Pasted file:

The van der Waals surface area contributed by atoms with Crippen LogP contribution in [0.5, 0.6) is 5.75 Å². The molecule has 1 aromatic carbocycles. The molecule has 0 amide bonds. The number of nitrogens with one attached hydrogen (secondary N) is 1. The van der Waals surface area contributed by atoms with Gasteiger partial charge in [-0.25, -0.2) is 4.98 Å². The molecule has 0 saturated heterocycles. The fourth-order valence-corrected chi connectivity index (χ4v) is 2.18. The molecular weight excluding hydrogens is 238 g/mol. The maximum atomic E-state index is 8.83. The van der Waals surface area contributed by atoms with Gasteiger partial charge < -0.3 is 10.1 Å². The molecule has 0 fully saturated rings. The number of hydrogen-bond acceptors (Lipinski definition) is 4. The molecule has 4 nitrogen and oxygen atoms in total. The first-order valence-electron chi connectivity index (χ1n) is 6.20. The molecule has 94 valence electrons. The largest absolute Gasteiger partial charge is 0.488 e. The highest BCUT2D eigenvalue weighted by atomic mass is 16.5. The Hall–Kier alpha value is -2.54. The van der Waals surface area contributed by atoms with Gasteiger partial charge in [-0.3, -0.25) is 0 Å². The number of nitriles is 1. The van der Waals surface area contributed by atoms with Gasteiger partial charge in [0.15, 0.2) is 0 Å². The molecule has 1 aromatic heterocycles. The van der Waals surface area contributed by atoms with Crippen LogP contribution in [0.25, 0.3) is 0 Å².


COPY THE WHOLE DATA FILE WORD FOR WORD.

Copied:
The van der Waals surface area contributed by atoms with Crippen LogP contribution in [0.5, 0.6) is 5.75 Å². The molecule has 1 aromatic carbocycles. The molecule has 0 amide bonds. The number of nitrogens with one attached hydrogen (secondary N) is 1. The van der Waals surface area contributed by atoms with Gasteiger partial charge in [-0.25, -0.2) is 4.98 Å². The molecule has 0 saturated heterocycles. The fourth-order valence-corrected chi connectivity index (χ4v) is 2.18. The molecular weight excluding hydrogens is 238 g/mol. The maximum atomic E-state index is 8.83. The van der Waals surface area contributed by atoms with Gasteiger partial charge < -0.3 is 10.1 Å². The molecule has 0 fully saturated rings. The number of hydrogen-bond acceptors (Lipinski definition) is 4. The molecule has 4 nitrogen and oxygen atoms in total. The first-order valence-electron chi connectivity index (χ1n) is 6.20. The molecule has 94 valence electrons. The largest absolute Gasteiger partial charge is 0.488 e. The highest BCUT2D eigenvalue weighted by atomic mass is 16.5. The Hall–Kier alpha value is -2.54. The van der Waals surface area contributed by atoms with Gasteiger partial charge in [-0.3, -0.25) is 0 Å². The number of nitriles is 1. The van der Waals surface area contributed by atoms with Gasteiger partial charge in [0.15, 0.2) is 0 Å². The molecule has 1 aromatic heterocycles. The van der Waals surface area contributed by atoms with Crippen LogP contribution in [0.25, 0.3) is 0 Å².